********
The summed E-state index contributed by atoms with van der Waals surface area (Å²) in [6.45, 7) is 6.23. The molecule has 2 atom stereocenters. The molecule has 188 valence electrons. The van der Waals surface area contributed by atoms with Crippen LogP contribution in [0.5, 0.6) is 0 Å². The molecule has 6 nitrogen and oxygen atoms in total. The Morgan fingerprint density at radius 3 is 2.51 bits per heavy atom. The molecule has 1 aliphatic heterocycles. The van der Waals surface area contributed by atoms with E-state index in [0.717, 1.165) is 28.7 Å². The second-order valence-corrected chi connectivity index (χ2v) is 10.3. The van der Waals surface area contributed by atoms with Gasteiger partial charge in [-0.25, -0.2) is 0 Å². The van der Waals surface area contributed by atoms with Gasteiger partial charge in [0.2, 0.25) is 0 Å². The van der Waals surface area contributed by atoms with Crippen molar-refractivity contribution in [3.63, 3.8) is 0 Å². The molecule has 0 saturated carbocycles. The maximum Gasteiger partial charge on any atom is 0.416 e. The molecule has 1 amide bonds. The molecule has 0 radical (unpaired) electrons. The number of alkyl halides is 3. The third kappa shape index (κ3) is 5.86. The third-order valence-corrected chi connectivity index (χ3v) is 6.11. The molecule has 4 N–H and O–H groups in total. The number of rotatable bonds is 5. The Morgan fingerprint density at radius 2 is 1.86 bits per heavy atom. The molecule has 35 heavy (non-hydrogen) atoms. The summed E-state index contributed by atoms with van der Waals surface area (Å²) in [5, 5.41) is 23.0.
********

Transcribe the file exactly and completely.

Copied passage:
The summed E-state index contributed by atoms with van der Waals surface area (Å²) in [6.45, 7) is 6.23. The molecule has 2 atom stereocenters. The molecule has 188 valence electrons. The van der Waals surface area contributed by atoms with Crippen LogP contribution in [0.5, 0.6) is 0 Å². The molecule has 6 nitrogen and oxygen atoms in total. The Morgan fingerprint density at radius 3 is 2.51 bits per heavy atom. The molecule has 1 aliphatic heterocycles. The van der Waals surface area contributed by atoms with E-state index in [0.717, 1.165) is 28.7 Å². The second-order valence-corrected chi connectivity index (χ2v) is 10.3. The van der Waals surface area contributed by atoms with Gasteiger partial charge in [-0.25, -0.2) is 0 Å². The van der Waals surface area contributed by atoms with Gasteiger partial charge in [0.2, 0.25) is 0 Å². The van der Waals surface area contributed by atoms with Crippen molar-refractivity contribution in [3.63, 3.8) is 0 Å². The molecule has 0 saturated carbocycles. The maximum Gasteiger partial charge on any atom is 0.416 e. The molecule has 1 amide bonds. The molecule has 0 radical (unpaired) electrons. The number of alkyl halides is 3. The third kappa shape index (κ3) is 5.86. The third-order valence-corrected chi connectivity index (χ3v) is 6.11. The molecule has 4 N–H and O–H groups in total. The number of rotatable bonds is 5. The Morgan fingerprint density at radius 2 is 1.86 bits per heavy atom. The molecule has 35 heavy (non-hydrogen) atoms. The summed E-state index contributed by atoms with van der Waals surface area (Å²) in [5, 5.41) is 23.0.